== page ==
A sympathetic debut charts the days following a matriarch’s death during which three generations of the same family see their settled lives begin to splinter.
Sex, marriage vows and teenage angst seam Wright’s first novel, set in the small community of Cooperstown, made famous in the 1960s when a notorious novel, The Sex Cure, exposed the thinly veiled affairs of its citizens. Bob Cole feared his own infidelities would come to light in its pages, although his wife, Joanie—the grandmother who dies in the prologue—never let on that she knew about them. But she did, and so did their clever daughter Anne, whose character was shaped by the undeclared marital tensions. Anne escaped to Harvard Law School, but later, married to Hugh, she returned. Joanie’s death means Bob must move in with Anne and Hugh, a fact which upsets established family patterns, leading to the exposure of Hugh’s own recent infidelity. And then there are Hugh and Anne’s two teenage children, each caught up in their own dilemmas of hormonal awakening, sport and the fearsome possibilities of the future. Narrated from multiple perspectives, some more compelling than others, and larded with themes, Wright’s novel is overfreighted yet capable and humane.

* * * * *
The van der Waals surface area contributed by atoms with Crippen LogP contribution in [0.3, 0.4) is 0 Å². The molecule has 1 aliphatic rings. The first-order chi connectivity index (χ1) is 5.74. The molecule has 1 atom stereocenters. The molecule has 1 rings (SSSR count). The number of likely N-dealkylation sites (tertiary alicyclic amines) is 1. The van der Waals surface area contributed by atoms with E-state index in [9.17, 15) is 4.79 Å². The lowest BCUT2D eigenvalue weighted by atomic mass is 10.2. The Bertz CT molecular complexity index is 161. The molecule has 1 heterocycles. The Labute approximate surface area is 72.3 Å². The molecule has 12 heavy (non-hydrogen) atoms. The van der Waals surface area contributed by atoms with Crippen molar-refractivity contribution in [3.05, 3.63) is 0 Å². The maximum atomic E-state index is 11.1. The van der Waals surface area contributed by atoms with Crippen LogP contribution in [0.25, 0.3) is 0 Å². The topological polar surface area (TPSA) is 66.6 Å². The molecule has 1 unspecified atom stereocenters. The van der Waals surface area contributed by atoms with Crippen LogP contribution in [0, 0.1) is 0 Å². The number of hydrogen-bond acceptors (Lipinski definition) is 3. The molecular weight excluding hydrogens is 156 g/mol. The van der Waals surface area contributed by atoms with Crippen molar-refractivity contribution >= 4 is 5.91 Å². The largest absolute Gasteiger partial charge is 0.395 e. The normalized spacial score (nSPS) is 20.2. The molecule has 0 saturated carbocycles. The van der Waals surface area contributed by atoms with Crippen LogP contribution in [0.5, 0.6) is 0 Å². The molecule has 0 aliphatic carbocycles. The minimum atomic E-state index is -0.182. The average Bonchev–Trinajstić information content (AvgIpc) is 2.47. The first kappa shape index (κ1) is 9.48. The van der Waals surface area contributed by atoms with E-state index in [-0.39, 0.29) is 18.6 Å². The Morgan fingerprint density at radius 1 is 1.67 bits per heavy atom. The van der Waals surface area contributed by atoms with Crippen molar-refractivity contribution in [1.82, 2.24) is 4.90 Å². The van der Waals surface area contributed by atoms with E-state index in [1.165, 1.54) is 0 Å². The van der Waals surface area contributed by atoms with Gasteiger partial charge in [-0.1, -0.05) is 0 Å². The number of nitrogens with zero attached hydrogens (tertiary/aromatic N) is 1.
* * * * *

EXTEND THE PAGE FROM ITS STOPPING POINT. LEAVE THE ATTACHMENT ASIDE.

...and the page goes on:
Inhabiting an appealing if familiar scenario, this is a novel long on empathy but missing the spark of animation.